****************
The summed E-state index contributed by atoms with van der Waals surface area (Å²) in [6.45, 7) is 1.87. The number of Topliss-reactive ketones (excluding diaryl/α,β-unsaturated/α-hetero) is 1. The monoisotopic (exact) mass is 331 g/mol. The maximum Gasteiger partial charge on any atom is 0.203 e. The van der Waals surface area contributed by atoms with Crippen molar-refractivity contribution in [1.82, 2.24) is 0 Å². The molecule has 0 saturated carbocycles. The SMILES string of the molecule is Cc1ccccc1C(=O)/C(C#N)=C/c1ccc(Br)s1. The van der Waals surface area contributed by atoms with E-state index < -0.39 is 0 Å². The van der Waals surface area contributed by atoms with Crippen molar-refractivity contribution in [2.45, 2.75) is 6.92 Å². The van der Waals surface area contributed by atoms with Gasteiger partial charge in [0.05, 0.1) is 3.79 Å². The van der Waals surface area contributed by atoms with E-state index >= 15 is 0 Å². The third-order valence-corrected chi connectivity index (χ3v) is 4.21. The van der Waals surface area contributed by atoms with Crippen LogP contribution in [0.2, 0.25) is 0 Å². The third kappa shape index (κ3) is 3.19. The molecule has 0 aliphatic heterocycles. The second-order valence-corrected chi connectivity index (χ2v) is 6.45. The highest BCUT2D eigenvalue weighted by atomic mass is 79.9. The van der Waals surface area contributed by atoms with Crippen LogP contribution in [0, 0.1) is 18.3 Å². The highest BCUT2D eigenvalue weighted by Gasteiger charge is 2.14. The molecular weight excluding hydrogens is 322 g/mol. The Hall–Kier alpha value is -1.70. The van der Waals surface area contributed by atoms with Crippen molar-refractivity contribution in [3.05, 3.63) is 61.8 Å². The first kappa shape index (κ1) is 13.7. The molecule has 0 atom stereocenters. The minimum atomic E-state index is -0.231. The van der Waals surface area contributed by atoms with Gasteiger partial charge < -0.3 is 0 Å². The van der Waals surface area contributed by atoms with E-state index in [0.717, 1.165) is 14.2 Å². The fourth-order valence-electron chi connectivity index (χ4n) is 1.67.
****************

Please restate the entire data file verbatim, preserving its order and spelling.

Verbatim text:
The summed E-state index contributed by atoms with van der Waals surface area (Å²) in [6.45, 7) is 1.87. The number of Topliss-reactive ketones (excluding diaryl/α,β-unsaturated/α-hetero) is 1. The monoisotopic (exact) mass is 331 g/mol. The maximum Gasteiger partial charge on any atom is 0.203 e. The van der Waals surface area contributed by atoms with Crippen molar-refractivity contribution in [1.82, 2.24) is 0 Å². The molecule has 0 saturated carbocycles. The SMILES string of the molecule is Cc1ccccc1C(=O)/C(C#N)=C/c1ccc(Br)s1. The van der Waals surface area contributed by atoms with E-state index < -0.39 is 0 Å². The van der Waals surface area contributed by atoms with Crippen molar-refractivity contribution in [2.45, 2.75) is 6.92 Å². The van der Waals surface area contributed by atoms with Gasteiger partial charge in [0.05, 0.1) is 3.79 Å². The van der Waals surface area contributed by atoms with E-state index >= 15 is 0 Å². The third-order valence-corrected chi connectivity index (χ3v) is 4.21. The van der Waals surface area contributed by atoms with Crippen LogP contribution in [0.2, 0.25) is 0 Å². The third kappa shape index (κ3) is 3.19. The molecule has 0 aliphatic heterocycles. The second-order valence-corrected chi connectivity index (χ2v) is 6.45. The highest BCUT2D eigenvalue weighted by atomic mass is 79.9. The van der Waals surface area contributed by atoms with Crippen LogP contribution in [0, 0.1) is 18.3 Å². The highest BCUT2D eigenvalue weighted by Gasteiger charge is 2.14. The molecular weight excluding hydrogens is 322 g/mol. The Hall–Kier alpha value is -1.70. The van der Waals surface area contributed by atoms with Crippen molar-refractivity contribution in [3.05, 3.63) is 61.8 Å². The first kappa shape index (κ1) is 13.7. The molecule has 0 atom stereocenters. The minimum atomic E-state index is -0.231. The van der Waals surface area contributed by atoms with Gasteiger partial charge < -0.3 is 0 Å². The van der Waals surface area contributed by atoms with E-state index in [0.717, 1.165) is 14.2 Å². The fourth-order valence-electron chi connectivity index (χ4n) is 1.67.